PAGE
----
He was perhaps the best-known orator and lecturer of the era. A devout Christian, he attacked Darwinism and evolution, most famously at the Scopes (“Monkey”) Trial in 1925 in Tennessee; an ardent populist, he was an enemy of the banks and the gold standard (c.f., his famous “Cross of Gold” speech).
These are interesting times for the concrete industry. After the misery of the 2008 financial crisis, construction in America is back in rude health, albeit patchily. Texas, California, and Colorado are all “very hot,” attendees say, as places where new hotels and homes and offices are being built. Demand is so high in these states that concrete-pump manufacturers are apparently having trouble filling orders. Employees worry that with baby boomers retiring, there isn’t the skilled labor force in place to do the work.
But America’s public infrastructure is still a mess—rusting rebars and cracked freeways stand as miserable testaments to a lack of net investment. It’s a complex and cross-party problem, as James Surowiecki has described in The New Yorker. Republicans have shied away from big-government investment– though of course Trump paved his pathway to the White House with pledges to build roads, hospitals, and, of course, a “great great wall”– and the increasing need to get the nod from different government bodies makes it hard to pass policy. For politicians keen on publicity, grand plans for big new things are exciting. But the subsequent decades of maintenance are thankless and dull…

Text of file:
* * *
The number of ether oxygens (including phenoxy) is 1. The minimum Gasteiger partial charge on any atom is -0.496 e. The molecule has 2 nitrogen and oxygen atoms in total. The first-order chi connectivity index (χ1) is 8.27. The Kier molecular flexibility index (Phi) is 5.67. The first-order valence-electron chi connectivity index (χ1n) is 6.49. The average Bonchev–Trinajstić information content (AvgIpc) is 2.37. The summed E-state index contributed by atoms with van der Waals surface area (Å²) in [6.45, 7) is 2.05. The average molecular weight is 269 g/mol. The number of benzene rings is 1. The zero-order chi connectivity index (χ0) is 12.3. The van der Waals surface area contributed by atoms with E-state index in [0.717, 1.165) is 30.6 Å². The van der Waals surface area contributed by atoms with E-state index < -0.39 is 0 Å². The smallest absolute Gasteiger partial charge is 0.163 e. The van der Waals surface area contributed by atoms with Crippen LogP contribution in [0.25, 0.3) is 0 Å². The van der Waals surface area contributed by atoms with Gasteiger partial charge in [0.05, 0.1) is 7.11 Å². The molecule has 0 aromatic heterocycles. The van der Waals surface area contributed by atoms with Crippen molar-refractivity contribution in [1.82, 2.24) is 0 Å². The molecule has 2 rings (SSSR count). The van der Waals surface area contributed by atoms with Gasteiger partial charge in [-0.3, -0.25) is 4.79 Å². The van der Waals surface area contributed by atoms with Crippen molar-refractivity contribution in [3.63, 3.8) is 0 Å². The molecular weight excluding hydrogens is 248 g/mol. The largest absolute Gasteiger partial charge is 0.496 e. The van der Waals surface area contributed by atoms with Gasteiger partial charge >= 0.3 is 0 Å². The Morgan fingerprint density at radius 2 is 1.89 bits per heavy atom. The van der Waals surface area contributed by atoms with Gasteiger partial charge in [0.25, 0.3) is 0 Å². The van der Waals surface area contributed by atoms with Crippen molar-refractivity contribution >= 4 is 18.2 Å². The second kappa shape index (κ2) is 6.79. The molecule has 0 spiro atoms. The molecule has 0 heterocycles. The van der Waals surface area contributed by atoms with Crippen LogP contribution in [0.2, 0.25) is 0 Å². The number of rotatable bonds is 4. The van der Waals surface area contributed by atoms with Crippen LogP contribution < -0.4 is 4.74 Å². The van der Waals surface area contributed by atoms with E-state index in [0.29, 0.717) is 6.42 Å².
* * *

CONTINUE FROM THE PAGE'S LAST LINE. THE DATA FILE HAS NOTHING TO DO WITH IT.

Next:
Georgina Voss reports from World of Concrete, the concrete and masonry industry’s massive trade gathering—a five-day show that attacts more than 60,000 attendees.
How the construction business and the politics of the moment are mixed for the pour: “Welcome to the SXSW of Concrete.”
* Günter Grass
As we wait for it to set, we might recall that it was on this date in 1845 that a method for manufacturing elastic (rubber) bands was patented in Britain by Stephen Perry and and Thomas Barnabas Daft of London (G.B. No. 13880/1845).